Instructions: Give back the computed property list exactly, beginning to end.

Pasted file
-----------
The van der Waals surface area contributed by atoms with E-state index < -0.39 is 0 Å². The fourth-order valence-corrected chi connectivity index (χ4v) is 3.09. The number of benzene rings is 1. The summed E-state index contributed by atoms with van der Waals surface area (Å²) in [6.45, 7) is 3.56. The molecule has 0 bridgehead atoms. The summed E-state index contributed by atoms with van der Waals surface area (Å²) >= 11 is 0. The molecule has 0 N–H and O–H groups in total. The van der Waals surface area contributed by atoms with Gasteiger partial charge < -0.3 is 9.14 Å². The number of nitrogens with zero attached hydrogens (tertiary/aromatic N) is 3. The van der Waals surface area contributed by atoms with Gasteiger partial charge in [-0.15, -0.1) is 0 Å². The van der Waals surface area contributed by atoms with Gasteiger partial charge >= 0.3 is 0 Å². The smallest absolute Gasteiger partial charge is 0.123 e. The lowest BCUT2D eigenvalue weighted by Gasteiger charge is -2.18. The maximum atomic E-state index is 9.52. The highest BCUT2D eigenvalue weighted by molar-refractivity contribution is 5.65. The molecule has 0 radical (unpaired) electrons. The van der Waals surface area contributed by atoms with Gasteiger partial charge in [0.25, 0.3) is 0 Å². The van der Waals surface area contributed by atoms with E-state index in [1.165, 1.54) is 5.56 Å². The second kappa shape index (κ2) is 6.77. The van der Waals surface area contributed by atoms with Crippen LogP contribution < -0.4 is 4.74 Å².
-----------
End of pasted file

The van der Waals surface area contributed by atoms with E-state index < -0.39 is 0 Å². The fourth-order valence-corrected chi connectivity index (χ4v) is 3.09. The number of benzene rings is 1. The summed E-state index contributed by atoms with van der Waals surface area (Å²) in [6.45, 7) is 3.56. The molecule has 0 bridgehead atoms. The summed E-state index contributed by atoms with van der Waals surface area (Å²) >= 11 is 0. The molecule has 0 N–H and O–H groups in total. The van der Waals surface area contributed by atoms with Gasteiger partial charge < -0.3 is 9.14 Å². The number of nitrogens with zero attached hydrogens (tertiary/aromatic N) is 3. The van der Waals surface area contributed by atoms with Gasteiger partial charge in [-0.15, -0.1) is 0 Å². The van der Waals surface area contributed by atoms with Gasteiger partial charge >= 0.3 is 0 Å². The smallest absolute Gasteiger partial charge is 0.123 e. The lowest BCUT2D eigenvalue weighted by Gasteiger charge is -2.18. The maximum atomic E-state index is 9.52. The highest BCUT2D eigenvalue weighted by molar-refractivity contribution is 5.65. The molecule has 0 radical (unpaired) electrons. The van der Waals surface area contributed by atoms with Gasteiger partial charge in [0.25, 0.3) is 0 Å². The van der Waals surface area contributed by atoms with E-state index in [1.165, 1.54) is 5.56 Å². The second kappa shape index (κ2) is 6.77. The van der Waals surface area contributed by atoms with Crippen LogP contribution < -0.4 is 4.74 Å².